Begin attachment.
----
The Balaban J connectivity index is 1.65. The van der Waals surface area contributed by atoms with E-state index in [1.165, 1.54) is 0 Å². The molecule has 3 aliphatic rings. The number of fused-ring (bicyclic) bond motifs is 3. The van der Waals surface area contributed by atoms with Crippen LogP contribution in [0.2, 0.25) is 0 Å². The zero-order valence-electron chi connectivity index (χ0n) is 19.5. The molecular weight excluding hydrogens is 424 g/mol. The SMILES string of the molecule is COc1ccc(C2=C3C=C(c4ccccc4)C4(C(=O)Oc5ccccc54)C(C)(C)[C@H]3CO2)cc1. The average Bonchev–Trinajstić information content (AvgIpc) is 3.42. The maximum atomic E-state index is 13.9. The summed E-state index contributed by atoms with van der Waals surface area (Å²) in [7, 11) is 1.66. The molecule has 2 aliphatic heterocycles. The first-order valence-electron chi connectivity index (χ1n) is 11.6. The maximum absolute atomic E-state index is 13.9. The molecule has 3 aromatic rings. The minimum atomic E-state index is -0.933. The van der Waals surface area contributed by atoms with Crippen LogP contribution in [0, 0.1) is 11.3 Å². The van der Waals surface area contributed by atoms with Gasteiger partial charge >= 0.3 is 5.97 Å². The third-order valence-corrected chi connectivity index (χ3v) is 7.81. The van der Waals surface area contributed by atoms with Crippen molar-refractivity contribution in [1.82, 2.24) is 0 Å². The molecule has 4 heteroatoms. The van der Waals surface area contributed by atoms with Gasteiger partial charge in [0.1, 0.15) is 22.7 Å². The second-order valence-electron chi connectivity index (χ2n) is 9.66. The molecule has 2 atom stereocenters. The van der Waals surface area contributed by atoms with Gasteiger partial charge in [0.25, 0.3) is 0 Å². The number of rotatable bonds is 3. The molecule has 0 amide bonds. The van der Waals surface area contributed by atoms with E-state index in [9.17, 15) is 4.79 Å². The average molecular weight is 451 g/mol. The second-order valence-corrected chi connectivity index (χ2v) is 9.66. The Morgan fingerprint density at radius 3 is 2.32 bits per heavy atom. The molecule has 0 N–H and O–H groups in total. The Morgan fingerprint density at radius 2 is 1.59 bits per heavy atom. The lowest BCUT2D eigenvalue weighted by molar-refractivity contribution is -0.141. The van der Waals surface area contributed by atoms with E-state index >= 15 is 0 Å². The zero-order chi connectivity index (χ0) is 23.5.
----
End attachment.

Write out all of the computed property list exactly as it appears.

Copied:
The Balaban J connectivity index is 1.65. The van der Waals surface area contributed by atoms with E-state index in [1.165, 1.54) is 0 Å². The molecule has 3 aliphatic rings. The number of fused-ring (bicyclic) bond motifs is 3. The van der Waals surface area contributed by atoms with Crippen LogP contribution in [0.2, 0.25) is 0 Å². The zero-order valence-electron chi connectivity index (χ0n) is 19.5. The molecular weight excluding hydrogens is 424 g/mol. The SMILES string of the molecule is COc1ccc(C2=C3C=C(c4ccccc4)C4(C(=O)Oc5ccccc54)C(C)(C)[C@H]3CO2)cc1. The average Bonchev–Trinajstić information content (AvgIpc) is 3.42. The maximum atomic E-state index is 13.9. The summed E-state index contributed by atoms with van der Waals surface area (Å²) in [7, 11) is 1.66. The molecule has 2 aliphatic heterocycles. The first-order valence-electron chi connectivity index (χ1n) is 11.6. The maximum absolute atomic E-state index is 13.9. The molecule has 3 aromatic rings. The minimum atomic E-state index is -0.933. The van der Waals surface area contributed by atoms with Crippen LogP contribution in [0, 0.1) is 11.3 Å². The van der Waals surface area contributed by atoms with Gasteiger partial charge >= 0.3 is 5.97 Å². The third-order valence-corrected chi connectivity index (χ3v) is 7.81. The van der Waals surface area contributed by atoms with Crippen molar-refractivity contribution in [1.82, 2.24) is 0 Å². The molecule has 4 heteroatoms. The van der Waals surface area contributed by atoms with Gasteiger partial charge in [0.1, 0.15) is 22.7 Å². The second-order valence-electron chi connectivity index (χ2n) is 9.66. The molecule has 2 atom stereocenters. The van der Waals surface area contributed by atoms with Gasteiger partial charge in [0.25, 0.3) is 0 Å². The number of rotatable bonds is 3. The molecule has 0 amide bonds. The van der Waals surface area contributed by atoms with E-state index in [9.17, 15) is 4.79 Å². The average molecular weight is 451 g/mol. The second-order valence-corrected chi connectivity index (χ2v) is 9.66. The Morgan fingerprint density at radius 3 is 2.32 bits per heavy atom. The molecule has 0 N–H and O–H groups in total. The Morgan fingerprint density at radius 2 is 1.59 bits per heavy atom. The lowest BCUT2D eigenvalue weighted by molar-refractivity contribution is -0.141. The van der Waals surface area contributed by atoms with E-state index >= 15 is 0 Å². The zero-order chi connectivity index (χ0) is 23.5.